As a reader I immediately wonder if it is pronounced Witchwood or Wickwood. I not only like to read words, but I like the sound of them, and I do like to pronounce them correctly.

Ackroyd solves this problem for me and all readers by continuing with the scene this way:

“Mr. Leno sounded puzzled. ‘Which . . .?’

‘Wood. I telephoned this morning. About the books.’ ”

Since Charles did not correct Mr. Leno, we readers can surmise the name is pronounced with the sound of ‘which’ or ‘witch,’ as a minute later Charles is called ‘Mr. Witch.’ Now we have the author reinforcing the sound of the name, just in case we missed it the first time.

We learn the pronunciation of Charles’ name in a seamless manner, Ackroyd not telling us, but showing us through character interaction, a scene with humor no less.

It is not just a clever trick to pronunciation, but a way to introduce information without telling. It is so much better to learn things through characters than be told. After  all a novel is not nonfiction in which we are told things. We like novels, because-lets be honest-we are eavesdropping on people. And in this humorous scene which continues Mr. Leno, Mr. Leno, and Charles is fun to watch and listen in on.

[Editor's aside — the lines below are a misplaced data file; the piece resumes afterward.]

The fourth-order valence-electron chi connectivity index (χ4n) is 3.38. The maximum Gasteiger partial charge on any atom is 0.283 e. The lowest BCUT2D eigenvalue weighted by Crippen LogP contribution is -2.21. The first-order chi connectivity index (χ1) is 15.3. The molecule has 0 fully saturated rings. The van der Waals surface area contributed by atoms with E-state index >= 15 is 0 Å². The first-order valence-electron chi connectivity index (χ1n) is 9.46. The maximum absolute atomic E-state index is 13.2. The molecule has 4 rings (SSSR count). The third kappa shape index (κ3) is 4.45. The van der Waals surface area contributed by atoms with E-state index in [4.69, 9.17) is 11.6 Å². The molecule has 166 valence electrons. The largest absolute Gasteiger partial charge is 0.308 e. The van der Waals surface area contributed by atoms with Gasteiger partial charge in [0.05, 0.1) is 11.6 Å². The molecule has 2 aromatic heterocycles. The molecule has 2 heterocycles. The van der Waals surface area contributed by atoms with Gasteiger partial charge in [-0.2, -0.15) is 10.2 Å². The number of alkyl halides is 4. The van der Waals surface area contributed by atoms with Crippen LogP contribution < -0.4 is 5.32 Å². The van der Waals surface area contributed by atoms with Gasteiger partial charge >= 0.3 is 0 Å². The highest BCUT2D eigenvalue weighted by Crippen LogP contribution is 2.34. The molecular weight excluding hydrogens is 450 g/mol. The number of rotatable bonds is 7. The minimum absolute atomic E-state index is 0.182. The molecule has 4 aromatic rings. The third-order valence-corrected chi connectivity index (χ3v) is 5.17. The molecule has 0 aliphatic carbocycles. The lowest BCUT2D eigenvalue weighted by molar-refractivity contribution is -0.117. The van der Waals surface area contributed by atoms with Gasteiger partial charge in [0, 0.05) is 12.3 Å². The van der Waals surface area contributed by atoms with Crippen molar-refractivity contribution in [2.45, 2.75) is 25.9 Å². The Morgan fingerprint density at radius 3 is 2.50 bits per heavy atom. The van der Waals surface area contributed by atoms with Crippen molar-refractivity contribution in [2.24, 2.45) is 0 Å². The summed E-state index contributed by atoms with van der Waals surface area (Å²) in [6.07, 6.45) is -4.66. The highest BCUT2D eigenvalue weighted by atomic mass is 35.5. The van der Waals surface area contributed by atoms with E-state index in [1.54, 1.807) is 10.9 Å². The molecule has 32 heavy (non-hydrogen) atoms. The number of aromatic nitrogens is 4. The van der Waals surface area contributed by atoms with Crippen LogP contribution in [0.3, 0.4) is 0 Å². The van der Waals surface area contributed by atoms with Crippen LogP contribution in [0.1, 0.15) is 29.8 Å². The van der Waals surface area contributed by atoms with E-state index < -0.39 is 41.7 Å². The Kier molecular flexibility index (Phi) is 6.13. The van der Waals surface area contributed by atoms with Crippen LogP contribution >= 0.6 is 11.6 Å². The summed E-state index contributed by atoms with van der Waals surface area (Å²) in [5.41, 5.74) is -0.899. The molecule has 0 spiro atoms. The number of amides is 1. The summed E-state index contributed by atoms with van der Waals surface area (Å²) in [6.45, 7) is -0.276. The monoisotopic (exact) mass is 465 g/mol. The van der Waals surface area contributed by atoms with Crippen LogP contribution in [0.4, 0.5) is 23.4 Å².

The characters should tell the story, the author should be in the background, invisible; an observer like the readers.

Two of my five e-novels on Amazon are:

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Five simple words to begin a novel

“Once upon a time” no longer works, we are past the fairy tale age, so how and why does a writer start chapter one. Writers are told to make the first paragraph interesting, give a hook, something to make the reader move to the 2nd paragraph. Some writers think that means  a slam bang opening, or beginning in the middle of some compelling mystery. Writers are free to choose their own opening, but . . .